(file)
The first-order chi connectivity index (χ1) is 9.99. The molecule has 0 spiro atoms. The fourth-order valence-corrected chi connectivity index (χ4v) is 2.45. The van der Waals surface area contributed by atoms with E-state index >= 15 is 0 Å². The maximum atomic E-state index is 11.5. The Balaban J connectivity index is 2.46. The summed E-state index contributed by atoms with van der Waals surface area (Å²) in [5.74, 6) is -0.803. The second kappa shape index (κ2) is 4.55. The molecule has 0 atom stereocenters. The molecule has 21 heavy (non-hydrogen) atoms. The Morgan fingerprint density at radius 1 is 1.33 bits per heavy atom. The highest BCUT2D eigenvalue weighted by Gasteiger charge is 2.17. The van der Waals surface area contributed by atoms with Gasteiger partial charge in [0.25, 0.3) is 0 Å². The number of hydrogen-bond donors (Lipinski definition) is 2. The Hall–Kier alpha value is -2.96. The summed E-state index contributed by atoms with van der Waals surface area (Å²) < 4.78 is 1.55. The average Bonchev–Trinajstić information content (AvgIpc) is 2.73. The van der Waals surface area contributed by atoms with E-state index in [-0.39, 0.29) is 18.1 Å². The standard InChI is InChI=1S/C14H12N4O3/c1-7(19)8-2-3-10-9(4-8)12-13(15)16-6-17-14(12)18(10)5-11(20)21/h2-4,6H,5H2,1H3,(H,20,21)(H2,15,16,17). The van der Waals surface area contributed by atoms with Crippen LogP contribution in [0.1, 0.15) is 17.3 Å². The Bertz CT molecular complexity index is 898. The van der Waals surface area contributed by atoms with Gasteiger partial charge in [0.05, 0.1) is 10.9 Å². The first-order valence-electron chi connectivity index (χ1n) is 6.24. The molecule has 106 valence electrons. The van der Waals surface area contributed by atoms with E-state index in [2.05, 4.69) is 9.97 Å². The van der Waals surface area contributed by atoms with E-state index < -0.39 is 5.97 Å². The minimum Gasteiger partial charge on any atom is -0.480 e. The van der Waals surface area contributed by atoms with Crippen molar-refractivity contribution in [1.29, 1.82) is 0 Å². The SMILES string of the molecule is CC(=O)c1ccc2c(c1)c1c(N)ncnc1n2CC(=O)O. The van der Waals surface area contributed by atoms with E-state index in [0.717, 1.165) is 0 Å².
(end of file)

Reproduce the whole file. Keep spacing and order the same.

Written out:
The first-order chi connectivity index (χ1) is 9.99. The molecule has 0 spiro atoms. The fourth-order valence-corrected chi connectivity index (χ4v) is 2.45. The van der Waals surface area contributed by atoms with E-state index >= 15 is 0 Å². The maximum atomic E-state index is 11.5. The Balaban J connectivity index is 2.46. The summed E-state index contributed by atoms with van der Waals surface area (Å²) in [5.74, 6) is -0.803. The second kappa shape index (κ2) is 4.55. The molecule has 0 atom stereocenters. The molecule has 21 heavy (non-hydrogen) atoms. The Morgan fingerprint density at radius 1 is 1.33 bits per heavy atom. The highest BCUT2D eigenvalue weighted by Gasteiger charge is 2.17. The van der Waals surface area contributed by atoms with Gasteiger partial charge in [0.25, 0.3) is 0 Å². The number of hydrogen-bond donors (Lipinski definition) is 2. The Hall–Kier alpha value is -2.96. The summed E-state index contributed by atoms with van der Waals surface area (Å²) < 4.78 is 1.55. The average Bonchev–Trinajstić information content (AvgIpc) is 2.73. The van der Waals surface area contributed by atoms with E-state index in [-0.39, 0.29) is 18.1 Å². The standard InChI is InChI=1S/C14H12N4O3/c1-7(19)8-2-3-10-9(4-8)12-13(15)16-6-17-14(12)18(10)5-11(20)21/h2-4,6H,5H2,1H3,(H,20,21)(H2,15,16,17). The van der Waals surface area contributed by atoms with Crippen LogP contribution in [0.1, 0.15) is 17.3 Å². The Bertz CT molecular complexity index is 898. The van der Waals surface area contributed by atoms with Gasteiger partial charge in [0.05, 0.1) is 10.9 Å². The first-order valence-electron chi connectivity index (χ1n) is 6.24. The molecule has 106 valence electrons. The van der Waals surface area contributed by atoms with E-state index in [2.05, 4.69) is 9.97 Å². The van der Waals surface area contributed by atoms with E-state index < -0.39 is 5.97 Å². The minimum Gasteiger partial charge on any atom is -0.480 e. The van der Waals surface area contributed by atoms with Crippen molar-refractivity contribution in [1.29, 1.82) is 0 Å². The SMILES string of the molecule is CC(=O)c1ccc2c(c1)c1c(N)ncnc1n2CC(=O)O. The van der Waals surface area contributed by atoms with E-state index in [0.717, 1.165) is 0 Å².